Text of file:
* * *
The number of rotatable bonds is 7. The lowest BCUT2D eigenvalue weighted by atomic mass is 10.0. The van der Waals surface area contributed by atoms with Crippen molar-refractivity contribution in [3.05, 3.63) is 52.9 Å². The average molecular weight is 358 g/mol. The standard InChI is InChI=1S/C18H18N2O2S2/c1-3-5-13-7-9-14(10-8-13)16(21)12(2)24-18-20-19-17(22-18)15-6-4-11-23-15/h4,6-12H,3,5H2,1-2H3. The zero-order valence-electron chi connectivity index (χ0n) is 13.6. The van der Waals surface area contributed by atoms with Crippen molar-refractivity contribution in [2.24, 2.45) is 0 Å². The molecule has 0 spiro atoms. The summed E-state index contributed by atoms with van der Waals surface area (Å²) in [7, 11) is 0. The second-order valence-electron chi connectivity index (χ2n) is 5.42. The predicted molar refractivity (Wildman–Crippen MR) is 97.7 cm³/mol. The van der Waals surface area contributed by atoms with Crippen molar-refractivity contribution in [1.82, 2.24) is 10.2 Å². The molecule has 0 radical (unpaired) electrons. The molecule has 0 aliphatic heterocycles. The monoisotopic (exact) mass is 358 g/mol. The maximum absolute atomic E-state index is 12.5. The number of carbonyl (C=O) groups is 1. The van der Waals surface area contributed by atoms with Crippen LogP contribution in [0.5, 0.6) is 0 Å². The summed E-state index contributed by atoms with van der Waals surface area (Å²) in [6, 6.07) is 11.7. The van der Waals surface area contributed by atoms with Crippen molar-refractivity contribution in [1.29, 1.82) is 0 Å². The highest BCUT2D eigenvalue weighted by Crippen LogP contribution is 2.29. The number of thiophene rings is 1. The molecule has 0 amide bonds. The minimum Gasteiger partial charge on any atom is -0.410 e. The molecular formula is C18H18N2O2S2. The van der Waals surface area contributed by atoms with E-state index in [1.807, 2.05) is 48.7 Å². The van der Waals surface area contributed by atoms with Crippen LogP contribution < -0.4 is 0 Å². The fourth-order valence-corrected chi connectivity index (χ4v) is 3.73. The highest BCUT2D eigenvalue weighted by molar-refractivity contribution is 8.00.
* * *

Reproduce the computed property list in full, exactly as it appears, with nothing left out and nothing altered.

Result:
The number of rotatable bonds is 7. The lowest BCUT2D eigenvalue weighted by atomic mass is 10.0. The van der Waals surface area contributed by atoms with Crippen molar-refractivity contribution in [3.05, 3.63) is 52.9 Å². The average molecular weight is 358 g/mol. The standard InChI is InChI=1S/C18H18N2O2S2/c1-3-5-13-7-9-14(10-8-13)16(21)12(2)24-18-20-19-17(22-18)15-6-4-11-23-15/h4,6-12H,3,5H2,1-2H3. The zero-order valence-electron chi connectivity index (χ0n) is 13.6. The van der Waals surface area contributed by atoms with Crippen molar-refractivity contribution in [2.24, 2.45) is 0 Å². The molecule has 0 spiro atoms. The summed E-state index contributed by atoms with van der Waals surface area (Å²) in [7, 11) is 0. The second-order valence-electron chi connectivity index (χ2n) is 5.42. The predicted molar refractivity (Wildman–Crippen MR) is 97.7 cm³/mol. The van der Waals surface area contributed by atoms with Crippen molar-refractivity contribution in [1.82, 2.24) is 10.2 Å². The molecule has 0 radical (unpaired) electrons. The molecule has 0 aliphatic heterocycles. The monoisotopic (exact) mass is 358 g/mol. The maximum absolute atomic E-state index is 12.5. The number of carbonyl (C=O) groups is 1. The van der Waals surface area contributed by atoms with Crippen LogP contribution in [0.5, 0.6) is 0 Å². The summed E-state index contributed by atoms with van der Waals surface area (Å²) in [6, 6.07) is 11.7. The van der Waals surface area contributed by atoms with Crippen molar-refractivity contribution in [1.29, 1.82) is 0 Å². The highest BCUT2D eigenvalue weighted by Crippen LogP contribution is 2.29. The number of thiophene rings is 1. The molecule has 0 amide bonds. The minimum Gasteiger partial charge on any atom is -0.410 e. The molecular formula is C18H18N2O2S2. The van der Waals surface area contributed by atoms with E-state index in [1.807, 2.05) is 48.7 Å². The van der Waals surface area contributed by atoms with Crippen LogP contribution < -0.4 is 0 Å². The fourth-order valence-corrected chi connectivity index (χ4v) is 3.73. The highest BCUT2D eigenvalue weighted by molar-refractivity contribution is 8.00.